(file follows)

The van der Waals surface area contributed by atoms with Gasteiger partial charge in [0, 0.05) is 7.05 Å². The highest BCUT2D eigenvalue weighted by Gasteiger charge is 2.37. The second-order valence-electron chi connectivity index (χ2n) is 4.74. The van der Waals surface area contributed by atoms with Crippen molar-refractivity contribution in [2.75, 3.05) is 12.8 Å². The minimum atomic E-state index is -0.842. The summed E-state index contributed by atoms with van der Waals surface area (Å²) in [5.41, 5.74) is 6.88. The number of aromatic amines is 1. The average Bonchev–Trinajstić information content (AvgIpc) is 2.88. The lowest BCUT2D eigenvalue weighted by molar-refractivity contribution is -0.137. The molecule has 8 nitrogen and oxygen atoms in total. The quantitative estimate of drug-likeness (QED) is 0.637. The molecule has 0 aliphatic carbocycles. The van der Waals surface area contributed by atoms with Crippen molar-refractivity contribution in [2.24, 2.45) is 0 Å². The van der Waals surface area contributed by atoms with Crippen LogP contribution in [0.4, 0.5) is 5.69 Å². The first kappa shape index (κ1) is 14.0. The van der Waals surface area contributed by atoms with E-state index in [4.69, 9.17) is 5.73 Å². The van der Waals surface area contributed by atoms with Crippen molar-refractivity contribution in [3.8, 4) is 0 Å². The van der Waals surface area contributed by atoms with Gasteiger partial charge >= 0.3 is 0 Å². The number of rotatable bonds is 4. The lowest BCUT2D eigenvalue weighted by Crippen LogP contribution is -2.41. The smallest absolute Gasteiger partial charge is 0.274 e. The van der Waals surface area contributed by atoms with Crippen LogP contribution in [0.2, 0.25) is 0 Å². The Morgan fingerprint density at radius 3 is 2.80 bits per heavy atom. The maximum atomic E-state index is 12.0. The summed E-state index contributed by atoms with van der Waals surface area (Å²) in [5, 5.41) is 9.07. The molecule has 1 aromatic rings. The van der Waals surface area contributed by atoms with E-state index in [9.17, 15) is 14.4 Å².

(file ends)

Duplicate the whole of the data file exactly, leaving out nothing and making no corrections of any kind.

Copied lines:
The van der Waals surface area contributed by atoms with Gasteiger partial charge in [0, 0.05) is 7.05 Å². The highest BCUT2D eigenvalue weighted by Gasteiger charge is 2.37. The second-order valence-electron chi connectivity index (χ2n) is 4.74. The van der Waals surface area contributed by atoms with Crippen molar-refractivity contribution in [2.75, 3.05) is 12.8 Å². The minimum atomic E-state index is -0.842. The summed E-state index contributed by atoms with van der Waals surface area (Å²) in [5.41, 5.74) is 6.88. The number of aromatic amines is 1. The average Bonchev–Trinajstić information content (AvgIpc) is 2.88. The lowest BCUT2D eigenvalue weighted by molar-refractivity contribution is -0.137. The molecule has 8 nitrogen and oxygen atoms in total. The quantitative estimate of drug-likeness (QED) is 0.637. The molecule has 0 aliphatic carbocycles. The van der Waals surface area contributed by atoms with Crippen molar-refractivity contribution in [2.24, 2.45) is 0 Å². The van der Waals surface area contributed by atoms with Crippen LogP contribution in [0.4, 0.5) is 5.69 Å². The first kappa shape index (κ1) is 14.0. The van der Waals surface area contributed by atoms with E-state index in [4.69, 9.17) is 5.73 Å². The van der Waals surface area contributed by atoms with Crippen molar-refractivity contribution in [3.8, 4) is 0 Å². The van der Waals surface area contributed by atoms with Gasteiger partial charge >= 0.3 is 0 Å². The number of rotatable bonds is 4. The lowest BCUT2D eigenvalue weighted by Crippen LogP contribution is -2.41. The smallest absolute Gasteiger partial charge is 0.274 e. The van der Waals surface area contributed by atoms with Crippen LogP contribution in [0.2, 0.25) is 0 Å². The Morgan fingerprint density at radius 3 is 2.80 bits per heavy atom. The maximum atomic E-state index is 12.0. The summed E-state index contributed by atoms with van der Waals surface area (Å²) in [5, 5.41) is 9.07. The molecule has 1 aromatic rings. The van der Waals surface area contributed by atoms with E-state index in [9.17, 15) is 14.4 Å².